According to the incentives argument, inequalities in material goods are justifiable if they are to the benefit of the worst off members of society. In this paper, I point out what is easily overlooked, namely that inequalities are justifiable only if they are to the overall benefit of the worst off, that is, in terms of both material and social goods. I then address the question how gains in material goods can be weighed against probable losses in social goods. The (...) ultimate criterion, so my idea, is how these gains and losses affect a person’s ability to reach her goals in life. Based on the idea that goals in life cannot be taken as given, I conclude that the absolute material gains are negligible compared to the losses of social goods and the disadvantage in the relative position caused by material inequalities. (shrink)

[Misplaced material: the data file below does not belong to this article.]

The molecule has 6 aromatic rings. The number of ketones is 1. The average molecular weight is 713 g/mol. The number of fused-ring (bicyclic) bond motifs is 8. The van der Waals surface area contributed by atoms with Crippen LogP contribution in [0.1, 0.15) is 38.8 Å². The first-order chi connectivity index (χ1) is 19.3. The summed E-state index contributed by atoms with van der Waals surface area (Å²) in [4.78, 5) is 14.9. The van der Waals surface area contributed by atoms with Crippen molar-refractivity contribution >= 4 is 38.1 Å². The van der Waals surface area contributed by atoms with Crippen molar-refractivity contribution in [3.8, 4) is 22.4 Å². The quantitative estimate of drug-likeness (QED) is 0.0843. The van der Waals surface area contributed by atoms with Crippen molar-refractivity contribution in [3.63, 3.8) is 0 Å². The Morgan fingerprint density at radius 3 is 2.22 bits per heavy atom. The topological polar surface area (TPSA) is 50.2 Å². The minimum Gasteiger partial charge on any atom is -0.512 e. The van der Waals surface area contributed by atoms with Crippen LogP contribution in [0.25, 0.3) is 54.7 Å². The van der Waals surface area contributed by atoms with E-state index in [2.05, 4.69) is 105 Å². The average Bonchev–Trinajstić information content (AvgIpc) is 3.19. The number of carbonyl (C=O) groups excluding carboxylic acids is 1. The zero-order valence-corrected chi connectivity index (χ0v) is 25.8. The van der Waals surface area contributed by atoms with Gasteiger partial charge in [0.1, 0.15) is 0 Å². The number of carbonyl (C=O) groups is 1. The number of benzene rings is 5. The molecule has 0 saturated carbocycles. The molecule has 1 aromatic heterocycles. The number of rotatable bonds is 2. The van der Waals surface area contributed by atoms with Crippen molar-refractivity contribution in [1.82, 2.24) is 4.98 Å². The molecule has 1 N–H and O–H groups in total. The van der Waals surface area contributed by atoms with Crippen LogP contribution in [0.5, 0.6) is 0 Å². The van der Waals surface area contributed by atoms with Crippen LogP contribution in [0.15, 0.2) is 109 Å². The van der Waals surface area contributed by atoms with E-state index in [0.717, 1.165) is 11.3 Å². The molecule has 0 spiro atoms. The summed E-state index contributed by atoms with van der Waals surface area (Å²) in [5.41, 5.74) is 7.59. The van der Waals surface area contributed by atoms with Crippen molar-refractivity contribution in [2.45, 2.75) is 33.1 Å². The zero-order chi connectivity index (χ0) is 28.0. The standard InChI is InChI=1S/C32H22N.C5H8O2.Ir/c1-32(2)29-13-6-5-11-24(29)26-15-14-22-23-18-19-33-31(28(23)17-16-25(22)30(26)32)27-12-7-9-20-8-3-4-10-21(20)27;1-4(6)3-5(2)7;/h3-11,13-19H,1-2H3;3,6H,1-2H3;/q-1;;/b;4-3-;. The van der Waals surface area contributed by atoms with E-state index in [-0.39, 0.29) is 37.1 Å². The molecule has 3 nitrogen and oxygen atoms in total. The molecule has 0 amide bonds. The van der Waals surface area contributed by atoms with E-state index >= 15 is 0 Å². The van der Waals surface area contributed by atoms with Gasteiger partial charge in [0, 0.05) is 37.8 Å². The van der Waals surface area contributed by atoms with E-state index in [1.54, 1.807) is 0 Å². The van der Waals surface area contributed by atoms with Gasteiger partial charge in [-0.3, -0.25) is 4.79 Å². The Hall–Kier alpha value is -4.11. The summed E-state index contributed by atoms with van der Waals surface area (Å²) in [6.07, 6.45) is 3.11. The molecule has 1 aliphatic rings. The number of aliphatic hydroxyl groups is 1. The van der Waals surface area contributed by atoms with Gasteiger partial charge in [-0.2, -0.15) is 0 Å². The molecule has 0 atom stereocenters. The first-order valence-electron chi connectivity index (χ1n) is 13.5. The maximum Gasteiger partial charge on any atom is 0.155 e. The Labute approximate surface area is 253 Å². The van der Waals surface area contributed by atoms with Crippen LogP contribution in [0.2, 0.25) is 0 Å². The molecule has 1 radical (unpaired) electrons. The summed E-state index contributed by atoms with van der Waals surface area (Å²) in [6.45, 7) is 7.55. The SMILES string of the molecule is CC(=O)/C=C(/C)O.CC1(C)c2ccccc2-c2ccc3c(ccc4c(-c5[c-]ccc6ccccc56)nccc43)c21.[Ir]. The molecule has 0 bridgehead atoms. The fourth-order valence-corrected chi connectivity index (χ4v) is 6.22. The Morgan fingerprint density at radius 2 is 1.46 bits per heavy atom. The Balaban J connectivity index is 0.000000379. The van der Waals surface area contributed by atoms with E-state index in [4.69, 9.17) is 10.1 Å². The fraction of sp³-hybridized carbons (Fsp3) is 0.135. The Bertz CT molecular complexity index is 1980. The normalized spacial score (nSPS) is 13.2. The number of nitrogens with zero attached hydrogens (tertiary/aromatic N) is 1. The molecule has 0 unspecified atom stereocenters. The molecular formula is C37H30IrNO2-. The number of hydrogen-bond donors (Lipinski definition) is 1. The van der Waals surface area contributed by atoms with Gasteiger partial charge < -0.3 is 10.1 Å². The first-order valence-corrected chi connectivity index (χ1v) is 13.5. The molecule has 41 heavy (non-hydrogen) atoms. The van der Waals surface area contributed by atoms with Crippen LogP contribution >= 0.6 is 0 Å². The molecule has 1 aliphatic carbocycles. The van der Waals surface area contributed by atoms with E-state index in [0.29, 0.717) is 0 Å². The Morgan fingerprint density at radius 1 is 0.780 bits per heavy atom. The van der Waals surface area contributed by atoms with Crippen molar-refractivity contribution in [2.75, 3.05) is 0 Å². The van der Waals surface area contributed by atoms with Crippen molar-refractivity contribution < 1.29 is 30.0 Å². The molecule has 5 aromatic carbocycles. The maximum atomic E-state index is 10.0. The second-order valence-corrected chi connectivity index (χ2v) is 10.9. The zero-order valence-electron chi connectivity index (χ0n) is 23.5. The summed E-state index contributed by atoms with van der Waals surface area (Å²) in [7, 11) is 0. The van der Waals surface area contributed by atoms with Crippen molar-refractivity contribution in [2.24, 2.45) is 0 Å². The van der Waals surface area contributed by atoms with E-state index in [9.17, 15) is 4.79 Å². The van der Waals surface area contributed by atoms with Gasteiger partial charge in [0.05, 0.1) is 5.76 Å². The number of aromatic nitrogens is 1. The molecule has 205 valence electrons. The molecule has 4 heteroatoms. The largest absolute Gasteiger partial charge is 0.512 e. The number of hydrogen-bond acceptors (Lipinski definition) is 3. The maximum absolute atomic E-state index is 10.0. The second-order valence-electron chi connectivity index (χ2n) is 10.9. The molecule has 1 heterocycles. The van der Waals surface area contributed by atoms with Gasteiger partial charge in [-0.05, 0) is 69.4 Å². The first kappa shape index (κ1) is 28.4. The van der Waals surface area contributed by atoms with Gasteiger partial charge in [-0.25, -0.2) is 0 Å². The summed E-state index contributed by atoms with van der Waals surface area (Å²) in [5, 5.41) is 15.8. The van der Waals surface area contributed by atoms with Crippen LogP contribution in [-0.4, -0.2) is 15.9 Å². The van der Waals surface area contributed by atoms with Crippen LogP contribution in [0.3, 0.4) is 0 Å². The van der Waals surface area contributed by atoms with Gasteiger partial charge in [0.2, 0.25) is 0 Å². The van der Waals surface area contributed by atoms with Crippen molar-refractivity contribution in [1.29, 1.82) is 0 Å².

Does the Anzac ethos have roots in atheism? Does prayer have a place in Parliament? Should 'creation science' be taught in Australian schools? The Australian Book of Atheism is the first collection to explore atheism from an Australian viewpoint. Bringing together essays from 33 of the nation's pre-eminent atheist, rationalist, humanist, and sceptical thinkers, it canvasses a range of opinions on religion and secularism in Australia.